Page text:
An analysis of housing creation throughout New York City over a 10-year period has concluded that of all the new housing created citywide, less than one half of one percent was within landmark districts.
The report, issued last week by the Real Estate Board of New York (REBNY), demonstrates that the prevalence of landmark districts has effectively created unforeseen barriers to the creation of housing, including affordable units, in all five boroughs, said the board.
Out of the 206,819 total new housing units constructed citywide from 2003 to 2012, 17 percent — or nearly 35,000 units — were affordable. Only 0.29 percent (100 units) of the affordable units were built on landmarked properties, according to the report.
Of the 100 units, 95 were built in one project at Cedars/Fox Hall in the Bronx. The other five units were part of a project on Historic Front Street, built on land sold by the City. There were no new units of affordable housing constructed on landmarked properties in Brooklyn, Queens or Staten Island.
“REBNY is working closely with the administration to help execute its plan for the creation of 80,000 new affordable housing units over the next ten years, but unnecessary barriers and delays to developing housing must be forgone to make this possible,” said Steven Spinola, REBNY President.
“This study clearly shows the inhibiting effect that landmarking has on the creation of new housing throughout the five boroughs. As we move forward with the administration’s plan, the City’s approach to designating historic districts must carefully consider the impact of landmarking on affordable housing, job creation, and economic development.”
While the analysis on the Bronx, Brooklyn, Queens and Staten Island shows that landmarking is not as widespread as in Manhattan, the creation of housing and affordable housing has been sharply curtailed on historic properties located in those boroughs.
Only 0.19 percent of the 62,743 new housing units constructed in Brooklyn during the 10-year period were on landmarked properties, and none of the 120 units were affordable. Similarly in Queens, only 0.01 percent of the 49,570 new housing units constructed were on landmarked properties, and none of the six units were affordable. Out of the 11,883 new housing units constructed in Staten Island, none were constructed on landmarked properties.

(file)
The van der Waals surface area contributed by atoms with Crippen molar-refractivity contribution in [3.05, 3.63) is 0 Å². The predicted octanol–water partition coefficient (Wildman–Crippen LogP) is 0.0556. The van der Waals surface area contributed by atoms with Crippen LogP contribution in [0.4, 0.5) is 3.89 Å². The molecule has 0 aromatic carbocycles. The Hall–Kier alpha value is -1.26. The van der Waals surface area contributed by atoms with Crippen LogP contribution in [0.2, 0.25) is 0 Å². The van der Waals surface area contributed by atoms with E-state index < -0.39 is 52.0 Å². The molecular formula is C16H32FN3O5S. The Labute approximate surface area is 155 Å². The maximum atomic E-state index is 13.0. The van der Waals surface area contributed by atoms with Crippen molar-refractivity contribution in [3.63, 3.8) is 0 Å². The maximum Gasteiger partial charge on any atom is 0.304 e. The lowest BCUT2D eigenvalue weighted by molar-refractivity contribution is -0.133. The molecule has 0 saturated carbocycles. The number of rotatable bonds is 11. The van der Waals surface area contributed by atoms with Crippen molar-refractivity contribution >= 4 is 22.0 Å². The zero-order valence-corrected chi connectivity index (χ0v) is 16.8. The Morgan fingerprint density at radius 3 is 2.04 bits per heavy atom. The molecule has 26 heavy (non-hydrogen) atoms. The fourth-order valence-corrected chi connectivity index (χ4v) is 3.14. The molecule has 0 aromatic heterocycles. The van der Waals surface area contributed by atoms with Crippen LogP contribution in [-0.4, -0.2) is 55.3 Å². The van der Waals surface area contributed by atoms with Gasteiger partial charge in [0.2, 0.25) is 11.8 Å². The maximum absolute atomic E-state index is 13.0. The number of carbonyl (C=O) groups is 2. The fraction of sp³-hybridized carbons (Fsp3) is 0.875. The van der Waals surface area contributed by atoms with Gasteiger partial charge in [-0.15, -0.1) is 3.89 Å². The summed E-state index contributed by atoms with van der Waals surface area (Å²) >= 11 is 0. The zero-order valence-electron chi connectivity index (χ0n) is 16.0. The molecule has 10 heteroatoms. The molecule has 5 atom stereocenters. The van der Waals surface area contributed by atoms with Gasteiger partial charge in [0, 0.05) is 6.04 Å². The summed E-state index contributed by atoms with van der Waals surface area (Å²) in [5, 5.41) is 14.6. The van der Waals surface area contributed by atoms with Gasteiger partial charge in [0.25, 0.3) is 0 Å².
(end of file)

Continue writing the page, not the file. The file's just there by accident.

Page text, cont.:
“Maintaining and increasing the city’s affordable housing stock is a priority I share with the de Blasio administration. As this report shows, we must carefully consider the effects that landmarking has, particularly the designation of historic districts, on the creation of affordable housing units,” said NYC Council Landmarks Committee chair Peter Koo. “I believe that the right balance can be struck. As Chair of the Council’s Subcommittee on Landmarks, I will work with all stakeholders to ensure that it is. I thank Mr. Spinola and the people at REBNY for their work on this study, and for their commitment to being full partners in building a vibrant and sustainable New York.”
“This study supports the concerns I have raised in recent Land Use Committee hearings that landmarks preservation and the lack of affordable housing cannot exist in a vacuum. I am confident that with the new leadership at the Landmarks Preservation Commission we can strike the proper balance between building affordable housing while continuing to preserve the rich history of our city,” said Councilman David G. Greenfield, chair of NYC Council Committee on Land Use.
“Increasing the supply of affordable housing in New York is extremely important to working families, including our members,” said Héctor Figueroa, president of 32BJ SEIU. “We hope the administration takes this study into account when it creates its plan to encourage responsible development and create more affordable housing in the city.”
Richard T. Anderson, president of the New York Building Congress said, “The Building Congress believes the first and greatest priority for the new Landmarks Commission Chair is to analyze and revamp the process surrounding the designation of historic districts. Part of that analysis, which should be done in close consultation with the City Planning Commission, must focus on the substantial cost to the City and its future when large chunks of the City are declared largely off-limits to economic development and new housing.”
REBNY’s September 2013 report, The Impact of Landmarking on Housing Production in Manhattan, showed that out of the 53,220 new housing units built in Manhattan during the 10-year period, 1.88 percent (998 units) were constructed on landmarked properties. The analysis found that since 2008, zero units of affordable housing have been constructed in landmarked districts in Manhattan, with just five units built since 2003.
REBNY singled out density restrictions, landmark compliance costs, and a lengthy and arbitrary public review process as the main reasons why housing, and particularly affordable housing, development is extremely unlikely on landmarked sites.
A July 2013 study by REBNY concluded that landmarking in Manhattan is growing at a rapid rate, with nearly 30 percent of properties protected by landmark regulations. In some neighborhoods, such as the Upper West Side and SoHo/Greenwich Village, the level of protected properties has reached a staggering 70 percent.
Spinola added, “Based on the current data, and the analysis from our earlier reports, it is clear that certain areas are closing off opportunities for affordable housing for future generations.”